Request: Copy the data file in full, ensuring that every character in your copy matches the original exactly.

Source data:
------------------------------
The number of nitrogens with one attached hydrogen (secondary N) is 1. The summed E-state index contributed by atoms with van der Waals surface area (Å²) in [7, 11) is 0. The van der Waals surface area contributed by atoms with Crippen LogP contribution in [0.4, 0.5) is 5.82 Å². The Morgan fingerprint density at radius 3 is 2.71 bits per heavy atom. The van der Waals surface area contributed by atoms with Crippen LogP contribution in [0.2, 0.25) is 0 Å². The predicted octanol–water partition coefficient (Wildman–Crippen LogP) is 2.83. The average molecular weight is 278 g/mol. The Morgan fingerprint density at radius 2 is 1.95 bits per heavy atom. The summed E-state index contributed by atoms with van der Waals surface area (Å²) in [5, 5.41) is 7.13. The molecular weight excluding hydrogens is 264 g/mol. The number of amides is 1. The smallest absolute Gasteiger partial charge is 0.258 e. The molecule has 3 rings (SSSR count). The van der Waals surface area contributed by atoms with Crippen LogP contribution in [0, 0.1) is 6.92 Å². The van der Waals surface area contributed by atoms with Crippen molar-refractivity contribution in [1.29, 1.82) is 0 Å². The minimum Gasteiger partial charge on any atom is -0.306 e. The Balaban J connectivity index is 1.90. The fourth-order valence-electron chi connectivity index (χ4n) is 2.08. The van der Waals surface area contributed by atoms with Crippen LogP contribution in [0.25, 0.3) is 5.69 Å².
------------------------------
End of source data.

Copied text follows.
The number of nitrogens with one attached hydrogen (secondary N) is 1. The summed E-state index contributed by atoms with van der Waals surface area (Å²) in [7, 11) is 0. The van der Waals surface area contributed by atoms with Crippen LogP contribution in [0.4, 0.5) is 5.82 Å². The Morgan fingerprint density at radius 3 is 2.71 bits per heavy atom. The van der Waals surface area contributed by atoms with Crippen LogP contribution in [0.2, 0.25) is 0 Å². The predicted octanol–water partition coefficient (Wildman–Crippen LogP) is 2.83. The average molecular weight is 278 g/mol. The Morgan fingerprint density at radius 2 is 1.95 bits per heavy atom. The summed E-state index contributed by atoms with van der Waals surface area (Å²) in [5, 5.41) is 7.13. The molecular weight excluding hydrogens is 264 g/mol. The number of amides is 1. The smallest absolute Gasteiger partial charge is 0.258 e. The molecule has 3 rings (SSSR count). The van der Waals surface area contributed by atoms with Crippen LogP contribution in [0, 0.1) is 6.92 Å². The van der Waals surface area contributed by atoms with Crippen molar-refractivity contribution in [1.29, 1.82) is 0 Å². The minimum Gasteiger partial charge on any atom is -0.306 e. The Balaban J connectivity index is 1.90. The fourth-order valence-electron chi connectivity index (χ4n) is 2.08. The van der Waals surface area contributed by atoms with Crippen LogP contribution in [0.25, 0.3) is 5.69 Å².